- Clammy or wet Palms or Feet
- Frequent sweating for no apparent reason
- Excessive sweating to the point of dripping
Clammy or wet palms or feet
Clammyness (Dampness) is not a reason or justification to perform an operation. As you will find through reading this website clammyness is associated with hyperhidrosis just from the mere fact evaporation of sweat can cause cooler temperature of the extremities but again clammyness alone without wetness is not a reason for surgical intervention.
Frequent sweating for no apparent reason
Since sweat is controlled by a non voluntary part of our nervous system we cannot tell our bodies when to stop it or when to start it. We cannot control it. Patients describe situations when the mere thought of an approaching person or social situations can trigger massive sweat to the point of embarrassment.
Excessive sweating to the point of dripping
Wetness on the hands or feet can be categorized as mild, moderate, or severe. On one end of spectrum you can see a shiny glistening layer of sweat and on the more severe end of the spectrum there can be the appearance of sweat droplets and sometimes dripping of sweat onto the floor.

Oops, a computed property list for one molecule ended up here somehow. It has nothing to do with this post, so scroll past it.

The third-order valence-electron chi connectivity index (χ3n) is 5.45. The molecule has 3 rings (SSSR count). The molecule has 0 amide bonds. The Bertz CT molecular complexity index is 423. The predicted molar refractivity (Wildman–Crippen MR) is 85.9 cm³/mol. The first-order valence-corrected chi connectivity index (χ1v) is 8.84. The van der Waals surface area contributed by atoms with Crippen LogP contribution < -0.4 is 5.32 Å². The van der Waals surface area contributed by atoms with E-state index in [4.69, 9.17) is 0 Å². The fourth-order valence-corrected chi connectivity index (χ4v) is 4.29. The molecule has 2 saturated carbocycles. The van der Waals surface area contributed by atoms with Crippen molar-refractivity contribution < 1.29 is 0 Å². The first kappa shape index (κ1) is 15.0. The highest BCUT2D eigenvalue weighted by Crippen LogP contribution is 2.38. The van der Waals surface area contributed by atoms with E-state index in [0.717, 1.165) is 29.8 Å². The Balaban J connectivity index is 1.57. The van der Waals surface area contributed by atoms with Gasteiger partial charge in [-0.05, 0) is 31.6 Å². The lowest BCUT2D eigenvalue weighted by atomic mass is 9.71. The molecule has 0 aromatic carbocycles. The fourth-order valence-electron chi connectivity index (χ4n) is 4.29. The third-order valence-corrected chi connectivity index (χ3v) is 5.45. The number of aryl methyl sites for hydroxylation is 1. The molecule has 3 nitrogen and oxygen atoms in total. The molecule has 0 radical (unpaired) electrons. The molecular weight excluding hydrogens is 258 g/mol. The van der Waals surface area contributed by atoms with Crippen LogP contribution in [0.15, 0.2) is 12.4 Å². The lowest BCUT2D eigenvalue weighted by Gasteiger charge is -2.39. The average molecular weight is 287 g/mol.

In all of these stages it can affect individuals both socially and functionally.
Understanding the difference between general and local hyperhidrosis
Generalized Hyperhidrosis – Body Sweating:
In certain illnesses such as infections, endocrine disorders, cancer and aging processes the body can react with full body sweating. In this particular clinical presentation a search for the underlying cause is needed in order to help with this generalized total body sweating. Generally speaking for this type of total body sweating the treatment usually is a medical and not surgical.
Local Hyperhidrosis – Hands, Feet, Armpits
In this clinical presentation which affects between 1.5 to 2% of the population otherwise healthy people without any underlying illnesses develop excessive sweating. Local hyperhidrosis typically starts at an early age. Those afflicted with moderate to severe cases will likely experience social and day to day functional challenges. In more than 50% of the cases hyperhidrosis is hereditary. The location of the gene responsible for hyperhidrosis is known but the practical ability to change and control it is still in the research stages.